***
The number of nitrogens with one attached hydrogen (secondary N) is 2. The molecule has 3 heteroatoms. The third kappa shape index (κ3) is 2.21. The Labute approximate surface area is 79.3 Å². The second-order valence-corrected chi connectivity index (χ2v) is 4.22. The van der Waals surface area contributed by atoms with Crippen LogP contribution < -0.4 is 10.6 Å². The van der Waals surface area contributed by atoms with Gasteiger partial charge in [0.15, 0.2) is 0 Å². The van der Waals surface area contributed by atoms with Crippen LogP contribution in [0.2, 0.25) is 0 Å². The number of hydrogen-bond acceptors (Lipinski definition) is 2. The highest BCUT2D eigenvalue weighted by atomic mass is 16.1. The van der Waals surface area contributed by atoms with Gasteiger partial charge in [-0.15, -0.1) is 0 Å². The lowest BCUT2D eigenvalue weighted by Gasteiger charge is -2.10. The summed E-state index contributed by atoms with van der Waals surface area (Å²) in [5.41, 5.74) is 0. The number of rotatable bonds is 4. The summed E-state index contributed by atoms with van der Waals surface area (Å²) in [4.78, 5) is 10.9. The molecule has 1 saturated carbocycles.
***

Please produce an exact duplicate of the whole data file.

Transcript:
The number of nitrogens with one attached hydrogen (secondary N) is 2. The molecule has 3 heteroatoms. The third kappa shape index (κ3) is 2.21. The Labute approximate surface area is 79.3 Å². The second-order valence-corrected chi connectivity index (χ2v) is 4.22. The van der Waals surface area contributed by atoms with Crippen LogP contribution < -0.4 is 10.6 Å². The van der Waals surface area contributed by atoms with Gasteiger partial charge in [0.15, 0.2) is 0 Å². The van der Waals surface area contributed by atoms with Crippen LogP contribution in [0.2, 0.25) is 0 Å². The number of hydrogen-bond acceptors (Lipinski definition) is 2. The highest BCUT2D eigenvalue weighted by atomic mass is 16.1. The van der Waals surface area contributed by atoms with Gasteiger partial charge in [-0.15, -0.1) is 0 Å². The lowest BCUT2D eigenvalue weighted by Gasteiger charge is -2.10. The summed E-state index contributed by atoms with van der Waals surface area (Å²) in [5.41, 5.74) is 0. The number of rotatable bonds is 4. The summed E-state index contributed by atoms with van der Waals surface area (Å²) in [4.78, 5) is 10.9. The molecule has 1 saturated carbocycles.